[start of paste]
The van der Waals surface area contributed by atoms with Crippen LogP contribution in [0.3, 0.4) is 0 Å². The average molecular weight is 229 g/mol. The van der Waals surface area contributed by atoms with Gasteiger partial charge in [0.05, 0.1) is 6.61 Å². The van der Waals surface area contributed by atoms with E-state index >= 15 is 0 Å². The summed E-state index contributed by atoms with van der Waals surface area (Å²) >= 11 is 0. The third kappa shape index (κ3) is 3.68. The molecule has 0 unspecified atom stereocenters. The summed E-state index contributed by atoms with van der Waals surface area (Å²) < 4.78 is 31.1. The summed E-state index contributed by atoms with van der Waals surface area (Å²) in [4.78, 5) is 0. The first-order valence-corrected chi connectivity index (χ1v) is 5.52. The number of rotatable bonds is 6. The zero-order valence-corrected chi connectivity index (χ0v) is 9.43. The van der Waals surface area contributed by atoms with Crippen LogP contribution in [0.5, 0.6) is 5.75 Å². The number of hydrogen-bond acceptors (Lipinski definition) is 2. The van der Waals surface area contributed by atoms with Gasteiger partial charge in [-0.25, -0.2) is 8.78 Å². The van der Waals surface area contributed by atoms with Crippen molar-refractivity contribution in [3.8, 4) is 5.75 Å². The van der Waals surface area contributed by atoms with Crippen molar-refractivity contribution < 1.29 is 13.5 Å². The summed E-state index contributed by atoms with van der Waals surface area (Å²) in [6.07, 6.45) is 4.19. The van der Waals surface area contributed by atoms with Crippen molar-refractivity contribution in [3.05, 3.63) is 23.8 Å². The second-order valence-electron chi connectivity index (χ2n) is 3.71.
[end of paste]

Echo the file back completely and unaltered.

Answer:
The van der Waals surface area contributed by atoms with Crippen LogP contribution in [0.3, 0.4) is 0 Å². The average molecular weight is 229 g/mol. The van der Waals surface area contributed by atoms with Gasteiger partial charge in [0.05, 0.1) is 6.61 Å². The van der Waals surface area contributed by atoms with E-state index >= 15 is 0 Å². The summed E-state index contributed by atoms with van der Waals surface area (Å²) >= 11 is 0. The third kappa shape index (κ3) is 3.68. The molecule has 0 unspecified atom stereocenters. The summed E-state index contributed by atoms with van der Waals surface area (Å²) < 4.78 is 31.1. The summed E-state index contributed by atoms with van der Waals surface area (Å²) in [4.78, 5) is 0. The first-order valence-corrected chi connectivity index (χ1v) is 5.52. The number of rotatable bonds is 6. The zero-order valence-corrected chi connectivity index (χ0v) is 9.43. The van der Waals surface area contributed by atoms with Crippen LogP contribution in [0.5, 0.6) is 5.75 Å². The number of hydrogen-bond acceptors (Lipinski definition) is 2. The van der Waals surface area contributed by atoms with Gasteiger partial charge in [-0.25, -0.2) is 8.78 Å². The van der Waals surface area contributed by atoms with Crippen molar-refractivity contribution in [3.8, 4) is 5.75 Å². The van der Waals surface area contributed by atoms with Crippen molar-refractivity contribution < 1.29 is 13.5 Å². The summed E-state index contributed by atoms with van der Waals surface area (Å²) in [6.07, 6.45) is 4.19. The van der Waals surface area contributed by atoms with Crippen molar-refractivity contribution in [3.05, 3.63) is 23.8 Å². The second-order valence-electron chi connectivity index (χ2n) is 3.71.